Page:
The biggest and most clear example of this that comes to mind is the Destiny Island section of Kingdom Hearts I. Make no mistake, the game isn’t subtle about a lot of story elements that this section introduces, since this is of course where we first meet the main trio of important characters, Sora, Riku, and Kairi. But like the above examples of game play mechanics being taught to the player without too much signalling, there’s quite a few important story details that are hinted at without much attention being brought to how important they are. For example, it’s mentioned early on that Kairi has no memoires of where she grew up, and indeed can’t recall anything about her childhood. The whole thing doesn’t get a lot of attention, mostly because the idea of going back to whenever she grew up is already on the list of places the main characters want to go when they build their raft. Hell, the player is likely to forget that particular fact, since a lot of stuff happens before it becomes relevant again, but that small conversation is a very early hint at an extremely important plot point related to Kairi. Another thing that gets hinted at early on is that Riku, despite otherwise being the most cool-headed and skilful out of the main trio, is also the one that is probably the first to leap into a situation without first thinking things through. During a casual talk between the three, Riku mentions that, despite having agreed to help build the raft that they hope will take them to other words and having thought a lot about the concept, he’s not actually thought about what he would actually do when he gets there. Likewise, he’s the first one to bring up the fairy-tale about a very particular fruit that grows on the island, namely that sharing it with someone will “intertwine” your destiny with theirs. While the former is just a small thing he says offhandedly, and the latter seems to be more of a joke, both of them point to idea that Riku is way more likely to act on his emotions than he lets on. This will become really damn clear as the game progresses, and he find himself in a crap-ton of trouble because of it.
Another game that uses this kind of subtle narrative cluing is Bioshock: Infinite. While Booker, the main character of the game, is still freshly arrived in floating city of Columbia, he happens to pass by a barbershop quartet. Interestingly enough, the quartet are singing a rendition of “God Only Knows.” This is interesting for two reasons: A) who would have thought that the Beach Boys would sound so good in a barbershop quartet? And, much more importantly, B) Bioshock Infinite is set 1912, more than fifty years before that song is ever invented. A first time player might just assume that, since they’re currently standing on a flying city, this is just a bit of artistic licensing being used so the developers could include a neat song that will be appropriate for the later events of the game. The actual answer, however, is much more convoluted. It’s also in this early part of the game where the player will need to take part in a coin-flip wherein, no matter what randomised answer Booker calls out, will always land on heads. Indeed, if the heavily one-sided results board is anything to go by, that coin has been landing only on heads after nearly one hundred attempts. This seems to just be an extremely weird gag by the two mysterious twins that seem to be following Booker around, but is an actually a hint to one of the revelations that the player is shown by the end of the game. It’s especially important in Infinite that they start showing this kind of stuff early on, because the game is only going to get more and more confusing as time goes on.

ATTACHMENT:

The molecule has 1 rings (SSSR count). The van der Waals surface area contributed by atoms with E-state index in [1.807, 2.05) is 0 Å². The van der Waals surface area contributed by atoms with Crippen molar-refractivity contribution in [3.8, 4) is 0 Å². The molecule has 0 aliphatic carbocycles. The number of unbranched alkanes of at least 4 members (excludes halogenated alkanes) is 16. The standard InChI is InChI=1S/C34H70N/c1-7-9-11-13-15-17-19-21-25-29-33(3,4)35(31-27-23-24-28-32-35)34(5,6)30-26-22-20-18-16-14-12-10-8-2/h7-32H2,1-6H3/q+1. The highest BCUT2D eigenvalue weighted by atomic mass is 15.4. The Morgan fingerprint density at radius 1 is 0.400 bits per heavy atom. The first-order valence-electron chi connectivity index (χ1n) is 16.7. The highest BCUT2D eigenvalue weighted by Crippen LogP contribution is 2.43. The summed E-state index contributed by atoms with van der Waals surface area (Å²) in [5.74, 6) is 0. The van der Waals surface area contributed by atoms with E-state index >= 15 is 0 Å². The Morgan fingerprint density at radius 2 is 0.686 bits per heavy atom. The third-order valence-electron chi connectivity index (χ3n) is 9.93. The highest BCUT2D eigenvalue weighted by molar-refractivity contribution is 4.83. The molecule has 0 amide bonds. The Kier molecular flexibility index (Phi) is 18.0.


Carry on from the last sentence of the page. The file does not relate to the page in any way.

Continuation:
We could go on and on about different examples from different games, and about the wide arrangement of stuff that can be taught to the player without them realizing, but I think it’s best to stop there. There’s no possible way we could cover everything, and I think in some cases it’ll be better to discover some of the more particular examples yourself. Not to mention, we were getting dangerously close to spoiler territory in above story segment, so I should probably know my limits and go no further.
As is usually the case, I like making these entries because they allow me to think way more about subjects and elements from my favourite game than I ever would have normally. It’s a pretty fun mental exercise, in many ways.
In any case, I would love to hear some examples of these kind of subtle teaching techniques that you guys have noticed in your favourite games, and what your take on them was. Have a nice day!